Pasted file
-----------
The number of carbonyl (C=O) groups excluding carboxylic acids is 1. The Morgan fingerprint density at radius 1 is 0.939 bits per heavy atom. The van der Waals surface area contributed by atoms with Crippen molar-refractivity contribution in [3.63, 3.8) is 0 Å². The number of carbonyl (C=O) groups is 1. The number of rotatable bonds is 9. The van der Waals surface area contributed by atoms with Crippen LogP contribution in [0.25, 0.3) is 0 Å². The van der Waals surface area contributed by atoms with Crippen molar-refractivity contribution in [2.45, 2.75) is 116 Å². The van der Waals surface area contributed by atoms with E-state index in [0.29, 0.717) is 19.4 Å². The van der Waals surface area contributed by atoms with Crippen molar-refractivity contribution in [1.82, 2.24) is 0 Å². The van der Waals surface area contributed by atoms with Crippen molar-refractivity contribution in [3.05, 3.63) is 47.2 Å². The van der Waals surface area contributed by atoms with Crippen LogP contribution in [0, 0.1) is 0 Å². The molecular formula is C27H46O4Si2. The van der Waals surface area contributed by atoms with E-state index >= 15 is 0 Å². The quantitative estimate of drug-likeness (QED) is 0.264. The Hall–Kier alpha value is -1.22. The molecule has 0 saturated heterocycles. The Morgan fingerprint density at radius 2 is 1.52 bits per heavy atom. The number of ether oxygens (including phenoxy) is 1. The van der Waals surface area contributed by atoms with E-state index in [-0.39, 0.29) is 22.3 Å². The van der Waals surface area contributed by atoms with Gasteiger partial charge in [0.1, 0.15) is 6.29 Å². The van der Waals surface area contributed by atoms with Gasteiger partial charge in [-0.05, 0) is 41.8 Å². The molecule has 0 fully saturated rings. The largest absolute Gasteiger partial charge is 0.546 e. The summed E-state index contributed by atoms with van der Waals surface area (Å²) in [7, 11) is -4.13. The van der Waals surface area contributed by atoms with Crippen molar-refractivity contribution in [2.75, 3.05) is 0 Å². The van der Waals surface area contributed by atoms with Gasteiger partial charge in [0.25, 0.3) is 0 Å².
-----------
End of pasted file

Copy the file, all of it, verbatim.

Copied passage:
The number of carbonyl (C=O) groups excluding carboxylic acids is 1. The Morgan fingerprint density at radius 1 is 0.939 bits per heavy atom. The van der Waals surface area contributed by atoms with Crippen molar-refractivity contribution in [3.63, 3.8) is 0 Å². The number of carbonyl (C=O) groups is 1. The number of rotatable bonds is 9. The van der Waals surface area contributed by atoms with Crippen LogP contribution in [0.25, 0.3) is 0 Å². The van der Waals surface area contributed by atoms with Crippen molar-refractivity contribution in [2.45, 2.75) is 116 Å². The van der Waals surface area contributed by atoms with E-state index in [0.29, 0.717) is 19.4 Å². The van der Waals surface area contributed by atoms with Crippen molar-refractivity contribution in [1.82, 2.24) is 0 Å². The van der Waals surface area contributed by atoms with Crippen molar-refractivity contribution in [3.05, 3.63) is 47.2 Å². The van der Waals surface area contributed by atoms with Crippen LogP contribution in [0, 0.1) is 0 Å². The molecular formula is C27H46O4Si2. The van der Waals surface area contributed by atoms with E-state index >= 15 is 0 Å². The quantitative estimate of drug-likeness (QED) is 0.264. The Hall–Kier alpha value is -1.22. The molecule has 0 saturated heterocycles. The Morgan fingerprint density at radius 2 is 1.52 bits per heavy atom. The number of ether oxygens (including phenoxy) is 1. The van der Waals surface area contributed by atoms with E-state index in [-0.39, 0.29) is 22.3 Å². The van der Waals surface area contributed by atoms with Gasteiger partial charge in [0.1, 0.15) is 6.29 Å². The van der Waals surface area contributed by atoms with Gasteiger partial charge in [-0.05, 0) is 41.8 Å². The molecule has 0 fully saturated rings. The largest absolute Gasteiger partial charge is 0.546 e. The summed E-state index contributed by atoms with van der Waals surface area (Å²) in [7, 11) is -4.13. The van der Waals surface area contributed by atoms with Crippen molar-refractivity contribution in [2.75, 3.05) is 0 Å². The van der Waals surface area contributed by atoms with Gasteiger partial charge in [0.25, 0.3) is 0 Å².